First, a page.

While I wasn't looking, someone stole summer. The maples have turned red, the beeches dressed themselves overnight in little golden coins, and now they're taking it all off. Even my trusty oak in the backyard is in on the conspiracy: it's gone all rusty and is trying to kill me with acorns!
But the change in the weather has brought some good: CS Harris is doing one of her *very* cool workshops over on her blog. This latest series is about adapting screenwriting techniques to novels.
Part one is the premise, what I like to think of as the Golden Spine. This last novel, I wrote it first, then went looking for the spine. I think next time, I'm going to work from the spine outward.
I can see some real advantages:
Last week the Dynamo and I went out for lunch and chatted about improving the WiP. I pitched my idea for a change in subplot, and she liked it. In fact, she thought maybe that should be the main story. Good pitch.
Now all I did was take a character who was sort of unsympathetic and reframe her-- M. wants ___ because ___. This thing and this other one are in the way, and she doesn't realize that ___ is actually the truth.
Classic premise, right? It got her on board, eager to find out how the story will turn out, now that M is more interesting.
2) Navigational Aid:
Whether or not you plot ahead, writing a novel can be a confusing process. Keeping your spine in mind (Doc Savage wants to stop the Nazi Overlord from using the Sacred Spear to doom mankind) will help you in those moments when things go wrong. For instance, you're less likely to write ten pages of Doc Savage brushing his teeth, rating his own good looks in the mirror and trying to start the Gyrocopter. He's got a world to save! You're also less likely to send him haring down some sidetrack that makes no damn sense at all in light of the Nazi Overlord and that spear!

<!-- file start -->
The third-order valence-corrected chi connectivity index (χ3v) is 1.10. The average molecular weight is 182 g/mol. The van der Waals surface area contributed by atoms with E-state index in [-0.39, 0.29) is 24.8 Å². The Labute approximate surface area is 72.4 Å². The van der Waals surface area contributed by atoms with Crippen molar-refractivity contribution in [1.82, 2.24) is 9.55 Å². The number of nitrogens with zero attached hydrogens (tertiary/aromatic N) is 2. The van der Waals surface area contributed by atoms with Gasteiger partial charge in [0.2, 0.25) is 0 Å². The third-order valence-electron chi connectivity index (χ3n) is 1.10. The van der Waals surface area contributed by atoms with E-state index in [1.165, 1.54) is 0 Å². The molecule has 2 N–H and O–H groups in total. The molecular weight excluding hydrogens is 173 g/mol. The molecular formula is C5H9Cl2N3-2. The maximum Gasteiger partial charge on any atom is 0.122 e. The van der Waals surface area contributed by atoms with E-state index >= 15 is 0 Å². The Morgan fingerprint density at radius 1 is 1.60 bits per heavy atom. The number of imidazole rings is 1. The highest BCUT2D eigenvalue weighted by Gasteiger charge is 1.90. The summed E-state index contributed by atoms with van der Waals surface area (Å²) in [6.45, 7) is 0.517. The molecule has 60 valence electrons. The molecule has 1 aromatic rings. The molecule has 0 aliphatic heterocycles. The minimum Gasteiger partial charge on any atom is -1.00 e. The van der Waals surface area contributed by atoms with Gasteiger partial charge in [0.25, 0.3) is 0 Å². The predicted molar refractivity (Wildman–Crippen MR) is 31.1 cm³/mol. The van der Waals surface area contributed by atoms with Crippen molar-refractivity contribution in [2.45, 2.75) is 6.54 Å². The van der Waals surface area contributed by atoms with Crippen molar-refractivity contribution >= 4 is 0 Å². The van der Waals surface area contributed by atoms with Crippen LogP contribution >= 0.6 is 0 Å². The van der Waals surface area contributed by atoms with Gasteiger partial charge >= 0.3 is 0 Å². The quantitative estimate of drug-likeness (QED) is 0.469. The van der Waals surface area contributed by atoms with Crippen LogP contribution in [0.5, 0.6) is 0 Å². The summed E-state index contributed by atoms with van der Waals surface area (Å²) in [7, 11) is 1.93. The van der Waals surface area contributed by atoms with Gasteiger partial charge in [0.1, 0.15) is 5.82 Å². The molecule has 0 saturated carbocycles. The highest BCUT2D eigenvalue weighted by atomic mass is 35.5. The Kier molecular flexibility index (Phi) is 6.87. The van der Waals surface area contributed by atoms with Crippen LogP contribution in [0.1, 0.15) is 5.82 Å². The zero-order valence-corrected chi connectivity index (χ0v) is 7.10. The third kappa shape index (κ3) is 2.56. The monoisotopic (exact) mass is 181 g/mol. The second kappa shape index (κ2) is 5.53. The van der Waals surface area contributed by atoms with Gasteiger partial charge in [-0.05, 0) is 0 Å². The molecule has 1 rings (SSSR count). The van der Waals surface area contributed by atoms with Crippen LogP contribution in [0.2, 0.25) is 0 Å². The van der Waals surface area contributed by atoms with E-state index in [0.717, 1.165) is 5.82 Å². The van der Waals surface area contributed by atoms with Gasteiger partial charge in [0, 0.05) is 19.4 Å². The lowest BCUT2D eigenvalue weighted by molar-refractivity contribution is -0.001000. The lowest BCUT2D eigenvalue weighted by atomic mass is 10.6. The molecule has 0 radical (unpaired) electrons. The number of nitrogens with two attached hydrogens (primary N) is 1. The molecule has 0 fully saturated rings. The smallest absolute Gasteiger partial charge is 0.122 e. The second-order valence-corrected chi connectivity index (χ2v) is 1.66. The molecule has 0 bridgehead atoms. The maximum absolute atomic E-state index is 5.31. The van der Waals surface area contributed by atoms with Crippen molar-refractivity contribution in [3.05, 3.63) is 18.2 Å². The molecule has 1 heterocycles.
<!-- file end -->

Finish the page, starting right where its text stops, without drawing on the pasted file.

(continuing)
Being clear on a character's goals, it's easier to keep them from wandering around like yard dogs. Also, it helps if ALL of your major characters have their own premise. After all, the Nazi Overlord is pretty sure he's in a story about delivering Earth into a bright new tomorrow. He just has to keep that damned anarchist from messing up his plans...
3) Small Talk.
It takes a wee while to write a novel. Takes a wee bit more to revise it. Quite a long time, really, between people being able to read your efforts. In the meantime, family, friends, the postman, the checkout operators at the supermarket, all ask the same question:
What's the new one about?
If you've got your premise nailed down early, you can stand up tall and declare, "A string of apparent suicides in an abandoned nunnery have the whole village in a panic. It's up to one ten year old girl to save all life on earth from the Coming of the Old Ones."
WHich beats my answer on this latest book, which was to press my palms flat against my skull and shout, "LALALALALALA CAN'T HEAR YOU!"
Next time, I'm building from the spine outward...